The Blog Aquatic » shark conservation http://blog.oceanconservancy.org News, opinions, photos and facts from Ocean Conservancy Thu, 14 Aug 2014 17:21:33 +0000 en-US hourly 1 http://wordpress.org/?v=3.4.2 Sharks are Jawesome http://blog.oceanconservancy.org/2014/08/10/sharks-are-jawesome/ http://blog.oceanconservancy.org/2014/08/10/sharks-are-jawesome/#comments Sun, 10 Aug 2014 12:00:22 +0000 Jackie Yeary http://blog.oceanconservancy.org/?p=8971

Photo: Cheryl Black

It’s that time of year again—Shark Week!

We love Shark Week because it’s an entire week dedicated to one of the ocean’s coolest animals. With more than 500 species, there are a lot of reasons to love sharks! Here are some of our favorite shark facts.

  • Sharks belong to a class of animals called Elasmobranchs, which also includes rays and skates. The animals in this group have “bones” made up of cartilage—the same stuff that’s found in your nose and ears.
  • Sharks come in all shapes and sizes! The smallest species of shark, the dwarf lanternshark, is only 8 inches long! That’s about the size of a pencil! On the other hand, the whale shark is the biggest fish in the sea! It can be over 40 feet long and weigh 20 tons!
  • Sharks have lots of amazing adaptations to make them perfectly suited to live in their environments. The Goblin shark has a set of protusive jaws, which project from its mouth to catch prey. When you live in the depths of the ocean, it’s important never to miss a meal! And the bull shark?  It’s not just restricted to saltwater—it can swim in freshwater and brackish water to search for prey!

  • Sharks have electroreceptors on the sides of their body. This allows them to sense magnetic fields underwater. Scientists believe these highly sensitive receptors allow sharks to detect the muscular movements of their prey, as well as navigate during long journeys.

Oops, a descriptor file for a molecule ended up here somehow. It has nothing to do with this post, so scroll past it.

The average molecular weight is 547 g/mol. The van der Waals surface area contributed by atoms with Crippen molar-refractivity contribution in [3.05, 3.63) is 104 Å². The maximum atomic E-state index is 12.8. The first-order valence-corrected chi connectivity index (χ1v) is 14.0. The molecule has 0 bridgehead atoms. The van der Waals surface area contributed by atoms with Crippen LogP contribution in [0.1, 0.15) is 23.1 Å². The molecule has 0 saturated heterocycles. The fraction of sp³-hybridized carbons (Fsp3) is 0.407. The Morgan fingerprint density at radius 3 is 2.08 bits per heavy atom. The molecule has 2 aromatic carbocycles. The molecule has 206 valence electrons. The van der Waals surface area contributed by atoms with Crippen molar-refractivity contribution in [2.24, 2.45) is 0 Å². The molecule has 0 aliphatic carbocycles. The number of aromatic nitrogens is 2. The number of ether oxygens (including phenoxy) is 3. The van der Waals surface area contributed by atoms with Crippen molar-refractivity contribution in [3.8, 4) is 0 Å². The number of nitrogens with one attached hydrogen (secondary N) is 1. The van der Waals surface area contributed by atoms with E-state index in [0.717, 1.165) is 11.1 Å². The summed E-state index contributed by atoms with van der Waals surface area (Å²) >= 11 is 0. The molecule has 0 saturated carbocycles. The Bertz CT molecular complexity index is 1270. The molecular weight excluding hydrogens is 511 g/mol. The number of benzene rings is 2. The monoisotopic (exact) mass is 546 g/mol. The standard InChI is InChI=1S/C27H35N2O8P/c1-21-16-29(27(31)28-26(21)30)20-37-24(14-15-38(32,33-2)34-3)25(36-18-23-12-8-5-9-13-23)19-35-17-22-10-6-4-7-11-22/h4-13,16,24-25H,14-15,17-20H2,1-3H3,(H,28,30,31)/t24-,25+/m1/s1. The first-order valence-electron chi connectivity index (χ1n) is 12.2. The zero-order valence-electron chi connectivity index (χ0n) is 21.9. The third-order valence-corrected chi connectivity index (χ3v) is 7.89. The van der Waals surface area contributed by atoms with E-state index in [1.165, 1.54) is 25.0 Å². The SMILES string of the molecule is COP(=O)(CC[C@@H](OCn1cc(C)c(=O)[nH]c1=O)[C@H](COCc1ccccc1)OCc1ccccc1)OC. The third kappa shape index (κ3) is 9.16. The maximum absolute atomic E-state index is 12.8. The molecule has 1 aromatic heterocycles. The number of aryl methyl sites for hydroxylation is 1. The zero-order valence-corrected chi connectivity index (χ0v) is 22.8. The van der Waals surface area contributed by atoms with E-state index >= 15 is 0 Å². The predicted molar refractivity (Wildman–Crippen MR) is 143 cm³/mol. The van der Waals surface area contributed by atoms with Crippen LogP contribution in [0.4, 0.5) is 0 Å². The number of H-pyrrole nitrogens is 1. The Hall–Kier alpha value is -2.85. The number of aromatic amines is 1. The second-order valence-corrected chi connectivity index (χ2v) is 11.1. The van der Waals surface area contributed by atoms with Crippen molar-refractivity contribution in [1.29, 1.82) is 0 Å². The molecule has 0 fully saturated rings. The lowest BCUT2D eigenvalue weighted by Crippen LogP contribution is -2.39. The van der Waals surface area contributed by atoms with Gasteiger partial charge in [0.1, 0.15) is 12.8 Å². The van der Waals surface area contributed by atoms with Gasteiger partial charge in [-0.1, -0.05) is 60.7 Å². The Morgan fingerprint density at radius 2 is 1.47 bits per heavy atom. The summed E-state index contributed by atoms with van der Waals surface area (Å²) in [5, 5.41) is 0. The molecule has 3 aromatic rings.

• Speaking of long journeys—sharks travel far! They swim hundreds of miles across the ocean. One shark, nicknamed Lydia, recently became the first known shark to cross the mid-Atlantic ridge, an underwater mountain range separating the Eurasian and North American  tectonic plates.
  • Sharks eat just about anything. Fish, sea lions, and even other sharks. Tiger Sharks (who are sometimes called the “garbage disposals” of the ocean) have been found with tires, liscense plates and other trash in their stomachs.
  • Sharks have a lot more to fear from people, than people do from sharks. An estimated 100 million sharks are killed by humans every year. And a recent report from the International Union for the Conservation of Nature (IUCN) estimates that a quarter of sharks and rays are threatened with extinction.

Want more shark facts? We’ll be sharing lots of shark content all week long! Tune into our Twitter account every night to see our live tweets of Shark Week’s programs.

We’re also hosting a Fin-tastic Google Hangout on Thursday, August 14th at 11:00 a.m. EST. We have several great panelists, including David Shiffman, Juliet Elperin, and Dr. Joe Quattro. You can submit your questions on Twitter using the hashtag #SharkWeekOC.

We’re looking forward to a great Shark Week, and we hope you are, too!

]]>
http://blog.oceanconservancy.org/2014/08/10/sharks-are-jawesome/feed/ 0
Sharknado: Attacks or Encounters? http://blog.oceanconservancy.org/2013/07/12/sharknado-attacks-or-encounters/ http://blog.oceanconservancy.org/2013/07/12/sharknado-attacks-or-encounters/#comments Fri, 12 Jul 2013 13:40:13 +0000 Guest Blogger http://blog.oceanconservancy.org/?p=6274 shark

Credit: Steve Garner via Flickr

If “Sharknado” taught us anything, it’s that shark “attacks” come in a variety of forms.

But some researchers are questioning how we talk about them.

In general, the term shark “attack” is used by the media and the public to describe all kinds of human-shark interaction—even when there’s no harm or injury, according to Christopher Neff of the University of Sydney, Australia and Dr. Robert Hueter, leader of Mote Marine Laboratory’s Center for Shark Research, who released a study earlier this year.

They suggest a new classification for “human–shark incidents” to support more accurate reporting about shark interactions. The categories, according to the press release:

Shark sightings: Sightings of sharks in the water in proximity to people with no physical contact.